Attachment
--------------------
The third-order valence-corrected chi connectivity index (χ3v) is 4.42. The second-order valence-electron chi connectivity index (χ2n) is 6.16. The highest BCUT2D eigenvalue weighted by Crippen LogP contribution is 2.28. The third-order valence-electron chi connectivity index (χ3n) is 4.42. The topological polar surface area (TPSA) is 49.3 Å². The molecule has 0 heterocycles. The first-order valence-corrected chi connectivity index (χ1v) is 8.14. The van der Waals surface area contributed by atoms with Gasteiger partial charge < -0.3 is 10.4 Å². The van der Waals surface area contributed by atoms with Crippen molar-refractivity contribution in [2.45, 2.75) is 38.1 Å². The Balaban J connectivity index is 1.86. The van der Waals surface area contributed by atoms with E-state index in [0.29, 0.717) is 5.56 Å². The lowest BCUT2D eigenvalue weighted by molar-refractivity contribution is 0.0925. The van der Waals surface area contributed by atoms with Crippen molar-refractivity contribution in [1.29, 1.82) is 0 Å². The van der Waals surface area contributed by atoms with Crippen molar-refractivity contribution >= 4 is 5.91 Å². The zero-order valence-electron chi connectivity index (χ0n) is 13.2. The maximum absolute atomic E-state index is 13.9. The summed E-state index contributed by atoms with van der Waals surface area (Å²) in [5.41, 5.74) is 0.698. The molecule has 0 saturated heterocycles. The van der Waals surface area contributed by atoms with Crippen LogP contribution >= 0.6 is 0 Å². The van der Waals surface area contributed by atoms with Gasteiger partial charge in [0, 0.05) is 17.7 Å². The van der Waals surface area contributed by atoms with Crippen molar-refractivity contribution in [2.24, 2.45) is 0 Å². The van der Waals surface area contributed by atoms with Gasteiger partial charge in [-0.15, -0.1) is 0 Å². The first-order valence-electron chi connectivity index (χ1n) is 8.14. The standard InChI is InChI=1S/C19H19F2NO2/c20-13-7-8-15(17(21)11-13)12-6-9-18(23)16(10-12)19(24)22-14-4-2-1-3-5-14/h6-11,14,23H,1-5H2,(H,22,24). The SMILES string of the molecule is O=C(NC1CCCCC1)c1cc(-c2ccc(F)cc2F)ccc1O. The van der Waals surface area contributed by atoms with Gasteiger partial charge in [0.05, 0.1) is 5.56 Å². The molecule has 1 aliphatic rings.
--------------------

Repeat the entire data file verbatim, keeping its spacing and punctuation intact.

The third-order valence-corrected chi connectivity index (χ3v) is 4.42. The second-order valence-electron chi connectivity index (χ2n) is 6.16. The highest BCUT2D eigenvalue weighted by Crippen LogP contribution is 2.28. The third-order valence-electron chi connectivity index (χ3n) is 4.42. The topological polar surface area (TPSA) is 49.3 Å². The molecule has 0 heterocycles. The first-order valence-corrected chi connectivity index (χ1v) is 8.14. The van der Waals surface area contributed by atoms with Gasteiger partial charge < -0.3 is 10.4 Å². The van der Waals surface area contributed by atoms with Crippen molar-refractivity contribution in [2.45, 2.75) is 38.1 Å². The Balaban J connectivity index is 1.86. The van der Waals surface area contributed by atoms with E-state index in [0.29, 0.717) is 5.56 Å². The lowest BCUT2D eigenvalue weighted by molar-refractivity contribution is 0.0925. The van der Waals surface area contributed by atoms with Crippen molar-refractivity contribution in [1.29, 1.82) is 0 Å². The van der Waals surface area contributed by atoms with Crippen molar-refractivity contribution >= 4 is 5.91 Å². The zero-order valence-electron chi connectivity index (χ0n) is 13.2. The maximum absolute atomic E-state index is 13.9. The summed E-state index contributed by atoms with van der Waals surface area (Å²) in [5.41, 5.74) is 0.698. The molecule has 0 saturated heterocycles. The van der Waals surface area contributed by atoms with Crippen LogP contribution >= 0.6 is 0 Å². The van der Waals surface area contributed by atoms with Gasteiger partial charge in [0, 0.05) is 17.7 Å². The van der Waals surface area contributed by atoms with Crippen molar-refractivity contribution in [2.24, 2.45) is 0 Å². The van der Waals surface area contributed by atoms with Gasteiger partial charge in [-0.15, -0.1) is 0 Å². The first-order valence-electron chi connectivity index (χ1n) is 8.14. The standard InChI is InChI=1S/C19H19F2NO2/c20-13-7-8-15(17(21)11-13)12-6-9-18(23)16(10-12)19(24)22-14-4-2-1-3-5-14/h6-11,14,23H,1-5H2,(H,22,24). The SMILES string of the molecule is O=C(NC1CCCCC1)c1cc(-c2ccc(F)cc2F)ccc1O. The van der Waals surface area contributed by atoms with Gasteiger partial charge in [0.05, 0.1) is 5.56 Å². The molecule has 1 aliphatic rings.